Shortly after the Court of Appeal handed down its judgment this month in Lloyd v Google allowing a £1bn to £3bn representative data protection claim against the technology giant to proceed in the Media and Communications Court in London, a second data breach class action was launched in the English High Court.

    This time the claim was against credit reference agency Equifax. The High Court compensation action relates to Equifax’s failure to protect the personal information of up to 15 million UK citizens during a cyber attack in 2017.

    In 2018 Equifax was fined £500,000 for this breach by the UK’s data protection and information rights regulator, the Information Commissioner’s Office (ICO). This was the maximum fine possible at the time, as the applicable relevant legislation pre-dated the implementation of the General Data Protection Regulation (GDPR) and the Data Protection Act 2018. Under the UK’s new privacy and data regime, the fine could have been up to €20m (or the equivalent in sterling), or 4% of the total annual worldwide turnover in the preceding financial year, whichever was higher.

    The incident affected 146 million customers globally and happened in the US, but the ICO decided that Equifax Ltd was responsible for the personal information of its UK customers.

    We could shortly see many more representative actions of this nature being launched in the English High Court. Only time will tell, particularly as Google has said it will appeal this month’s Court of Appeal decision allowing data protection class actions to proceed in the UK.

    Latest Fines issued around Europe

    These are the latest fines issued around Europe due to lack of sufficient data protection.

    Austrian Data Protection Authority (dsb)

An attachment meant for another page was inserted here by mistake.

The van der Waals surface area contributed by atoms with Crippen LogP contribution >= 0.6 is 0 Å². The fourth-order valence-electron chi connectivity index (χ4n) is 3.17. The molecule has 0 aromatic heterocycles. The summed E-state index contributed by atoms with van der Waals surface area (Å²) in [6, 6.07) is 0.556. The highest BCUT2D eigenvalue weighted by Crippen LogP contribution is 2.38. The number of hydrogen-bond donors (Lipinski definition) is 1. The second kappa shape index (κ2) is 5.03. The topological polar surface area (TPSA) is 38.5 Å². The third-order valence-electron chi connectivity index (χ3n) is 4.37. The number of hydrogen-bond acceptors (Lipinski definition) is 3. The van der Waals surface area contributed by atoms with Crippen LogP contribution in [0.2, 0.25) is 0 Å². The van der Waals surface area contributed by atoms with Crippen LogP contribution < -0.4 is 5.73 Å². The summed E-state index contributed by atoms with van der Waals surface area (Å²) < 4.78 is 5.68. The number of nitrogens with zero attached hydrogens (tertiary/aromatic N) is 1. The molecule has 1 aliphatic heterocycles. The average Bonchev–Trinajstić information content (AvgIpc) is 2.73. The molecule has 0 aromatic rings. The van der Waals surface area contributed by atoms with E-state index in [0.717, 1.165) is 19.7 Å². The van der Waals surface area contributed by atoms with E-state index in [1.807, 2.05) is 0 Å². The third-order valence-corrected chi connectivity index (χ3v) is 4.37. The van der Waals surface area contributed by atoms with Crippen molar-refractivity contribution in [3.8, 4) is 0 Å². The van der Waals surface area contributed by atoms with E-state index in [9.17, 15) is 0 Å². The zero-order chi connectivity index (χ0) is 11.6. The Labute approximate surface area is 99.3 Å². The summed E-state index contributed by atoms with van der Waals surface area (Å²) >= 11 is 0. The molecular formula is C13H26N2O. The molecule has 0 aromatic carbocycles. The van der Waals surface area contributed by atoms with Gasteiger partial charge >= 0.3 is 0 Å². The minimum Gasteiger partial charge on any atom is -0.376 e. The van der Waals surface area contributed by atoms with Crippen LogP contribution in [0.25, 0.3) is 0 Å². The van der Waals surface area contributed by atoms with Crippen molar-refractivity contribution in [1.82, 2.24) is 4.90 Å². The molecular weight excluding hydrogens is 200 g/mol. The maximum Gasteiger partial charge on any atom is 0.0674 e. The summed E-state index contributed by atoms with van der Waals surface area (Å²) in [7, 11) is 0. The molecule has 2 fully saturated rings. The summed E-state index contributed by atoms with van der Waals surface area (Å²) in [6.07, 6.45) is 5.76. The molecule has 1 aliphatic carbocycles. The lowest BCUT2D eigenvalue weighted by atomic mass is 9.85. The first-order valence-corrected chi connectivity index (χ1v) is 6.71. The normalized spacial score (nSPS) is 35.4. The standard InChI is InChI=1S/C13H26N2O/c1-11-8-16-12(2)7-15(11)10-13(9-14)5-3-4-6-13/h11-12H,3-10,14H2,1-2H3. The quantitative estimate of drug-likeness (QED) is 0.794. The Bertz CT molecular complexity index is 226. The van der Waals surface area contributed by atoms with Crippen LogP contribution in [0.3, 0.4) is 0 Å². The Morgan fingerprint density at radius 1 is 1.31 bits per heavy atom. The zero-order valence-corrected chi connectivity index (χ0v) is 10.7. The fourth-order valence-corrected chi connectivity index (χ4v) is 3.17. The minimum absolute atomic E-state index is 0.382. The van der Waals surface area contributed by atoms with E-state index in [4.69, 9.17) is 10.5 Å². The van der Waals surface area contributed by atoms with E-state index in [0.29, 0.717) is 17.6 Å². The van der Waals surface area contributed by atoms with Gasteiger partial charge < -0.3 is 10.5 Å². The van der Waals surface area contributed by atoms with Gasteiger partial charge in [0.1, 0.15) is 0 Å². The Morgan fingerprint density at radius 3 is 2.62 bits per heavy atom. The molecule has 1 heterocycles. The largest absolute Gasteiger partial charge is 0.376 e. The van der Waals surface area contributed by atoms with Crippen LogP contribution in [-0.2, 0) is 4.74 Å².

€18,000,000 – Austrian Post – Art. 5 (1) a) GDPR, Art. 6 GDPR – Insufficient legal basis for data processing

    Insufficient legal basis for data processing  The Austrian Post had created profiles of more than three million Austrians, which included information about their home addresses, personal preferences, habits and possible party affinity – which were subsequently resold, for example to political parties and companies.

    Polish National Personal Data Protection Office (UODO)


    €9,380 – Major of Aleksandrów Kujawski – Art. 28 GDPR – Insufficient data processing agreement   

    No data processing agreement has been concluded with the company whose servers contained the resources of the Public Information Bulletin (BIP) of the Municipal Office in Aleksandrów Kujawski. For this reason, a fine of 40.000 PLN (9400 EUR) was imposed on the mayor of the city. 

    Romanian National Supervisory Authority for Personal Data Processing (ANSPDCP)


    €2,500 – UTTIS INDUSTRIES SRL – Art. 12 GDPR, Art. 13 GDPR, Art. 5 (1) c) GDPR, Art. 6 GDPR – Insufficient fulfilment of information obligations      

    The sanctions were applied to the controller because he could not prove that the data subjects were informed about the processing of personal data / images through the video surveillance system, which they have been operating since 2016. And because he made the disclosure of the CNP of the employees, by displaying the Report for the training of the authorised ISCIR personnel for the year 2018 to the company notifier and could not prove the legality of the processing of the CNP, by disclosure, according to Art. 6 GDPR.

    Spanish Data Protection Authority (aepd)  


    €60,000 – Xfera Moviles S.A. – Art. 5 GDPR, Art. 6 GDPR – Insufficient legal basis for data processing           

    Xfera Movile has used personal data without a legal basis for the conclusion of a telephone contract and has continued to process personal data even when the data subject requested that the processing be discontinued. 


    €8,000 – Iberdrola Clientes – Art. 31 GDPR – Lack of cooperation with the supervisory authority        

    Iberdrola Clientes, an electricity company, had refused to make a request to a person to change its electricity supplier because it claimed that its data would be included in the solvency list. As a result, the AEPD requested that Iberdola Clientes provide information about the possibility of adding the person’s data to the solvency list to which the company did not respond. This lack of cooperation with the AEPD was a violation of Article 31 of the GDPR.